NHL Notebook: Calgary Flames to hire Craig Conroy as general manager, add Jarome Iginla and Dave Nonis to staff; Canada stunned in World’s
Photo credit:Candice Ward-USA TODAY Sports
By Zach Laing8 days ago
The Calgary Flames have a busy week ahead of them as the club is expected to name Craig Conroy the ninth general manager in franchise history.
News of that hiring broke on Sunday morning, but on Monday, Daily Faceoff’s Frank Seravalli reported the club would be adding other names to their managerial staff in Jarome Iginla and Dave Nonis.
While Nonis is expected to join in a senior management role, Iginla will likely be entering the mix in an advisory or consultant role for the time being.
Here’s some of what Daily Faceoff’s Anthony Trudeau wrote about the moves:
Nonis joins after nearly winning Conroy’s job and will have a major role in Calgary’s front office.Though his stints as GM of Toronto and later as an executive in Anaheim were not terribly successful, Nonis’s experience in higher management should be valuable to Conroy, a first-time NHL GM.Iginla’s addition is newsworthy as he is perhaps the Flames’ greatest-ever player. A quintessential power forward, Iginla holds franchise records for games played (1,219), goals (525), and points (1,095). He notched 625 career goals during one of the NHL’s lowest-scoring periods and joined the Hockey Hall of Fame in 2020.The former Ted Lindsay Award winner will return to the Flames’ employ for the first time since being traded to Pittsburgh in 2013. He will join in an advisory capacity.Between Iginla and Conroy, who was also a beloved Flame during his playing days, Calgary’s front office will have no shortage of credibility with the team’s fans. That could be valuable in the wake of Daryl Sutter’s second stint on the Flames’ bench, which left a sour taste.Calgary fired Sutter shortly after the departure of GM Brad Treliving, who left the team after nearly a decade at the helm. Treliving hired Conroy as his assistant in 2014, but he and Sutter left his one-time protege in a precarious position going into 2023-2024.Calgary has much of its cap space tied into underperforming veterans Jonathan Huberdeau, Nazem Kadri, and Jacob Markstrom. Those questionable contracts combine with a bevy of expiring deals to leave the Flames, who won the Pacific Division just a season ago, wondering where they stand in a rapidly-improving Western Conference.Though Conroy brought in valuable reinforcements in the form of Nonis and Iginla, rehabbing an aging, expensive Calgary roster remains a colossal task. The 51-year-old will start by finding Sutter’s replacement.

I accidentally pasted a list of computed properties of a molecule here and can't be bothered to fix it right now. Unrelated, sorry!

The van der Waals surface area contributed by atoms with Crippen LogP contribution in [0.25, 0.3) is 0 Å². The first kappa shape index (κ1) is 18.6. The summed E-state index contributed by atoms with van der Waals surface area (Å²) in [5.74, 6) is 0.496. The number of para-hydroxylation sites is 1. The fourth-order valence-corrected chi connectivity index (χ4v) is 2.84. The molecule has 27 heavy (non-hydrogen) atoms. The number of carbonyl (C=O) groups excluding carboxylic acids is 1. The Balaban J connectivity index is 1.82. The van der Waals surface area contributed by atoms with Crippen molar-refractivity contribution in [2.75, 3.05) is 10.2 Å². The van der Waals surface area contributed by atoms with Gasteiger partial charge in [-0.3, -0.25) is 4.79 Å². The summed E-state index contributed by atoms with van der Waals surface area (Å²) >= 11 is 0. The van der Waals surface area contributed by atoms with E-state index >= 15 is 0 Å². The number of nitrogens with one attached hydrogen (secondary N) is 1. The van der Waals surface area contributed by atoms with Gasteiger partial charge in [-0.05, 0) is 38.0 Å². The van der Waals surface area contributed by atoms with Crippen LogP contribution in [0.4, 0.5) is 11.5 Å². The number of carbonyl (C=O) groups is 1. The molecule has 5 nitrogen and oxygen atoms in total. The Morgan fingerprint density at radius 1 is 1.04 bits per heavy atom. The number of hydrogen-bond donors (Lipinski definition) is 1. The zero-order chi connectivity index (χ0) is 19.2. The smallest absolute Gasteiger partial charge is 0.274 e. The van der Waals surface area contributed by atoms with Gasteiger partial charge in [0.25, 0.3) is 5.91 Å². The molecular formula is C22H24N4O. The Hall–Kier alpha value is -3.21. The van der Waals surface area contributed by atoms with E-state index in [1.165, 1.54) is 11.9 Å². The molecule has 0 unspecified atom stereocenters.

Canada stunned at World’s
Team Canada has been stunned in the men’s World Hockey Championships after falling 3-2 to Norway on Monday.
The Norwegians took a 2-0 lead over Canada in the game, but the Canadians fought back to force overtime and eventually a shootout. There, they would fall in the shootout.
Here are some notes from Daily Faceoff’s Steven Ellis on the game:
- First and foremost, Norway’s entire blueline deserves credit for their work today. Canada outshot them, but they did an excellent job of forcing Canada’s attack to the outside. They made Canada generate chances from the blueline quite often, and put three guys near the net to help clear away breakaways. In the end, it worked.
- What a game for Jonas Arntzen, who made an impressive 31 stops. Between this, and his effort against Switzerland earlier on, all he’s had to face is quality competition and has given Norway more than they could ask for. That’s his first World Championship win, by the way.
- Sondre Olden picked a hell of a time to score his first goal. He scored Norway’s second of the game and added another in the shootout, helping to wake him up in what’s been a quiet tournament for the forward.
- With Canada needing something, anything to get going, Lawson Crouse (ARI) scored the tying goal for the Canadians with 11 seconds left. He led the way with six shots, including four in the final few minutes. It was fitting that he scored, but it wasn’t enough in the end.
- Tyler Toffoli (CGY) didn’t score, but he was arguably Canada’s best player. He had five shots and was a big play driver on a team missing some talent in Joe Veleno’s absence.
Zach Laing is the Nation Network’s news director and senior columnist. He can be followed on Twitter at @zjlaing, or reached by email at email@example.com.
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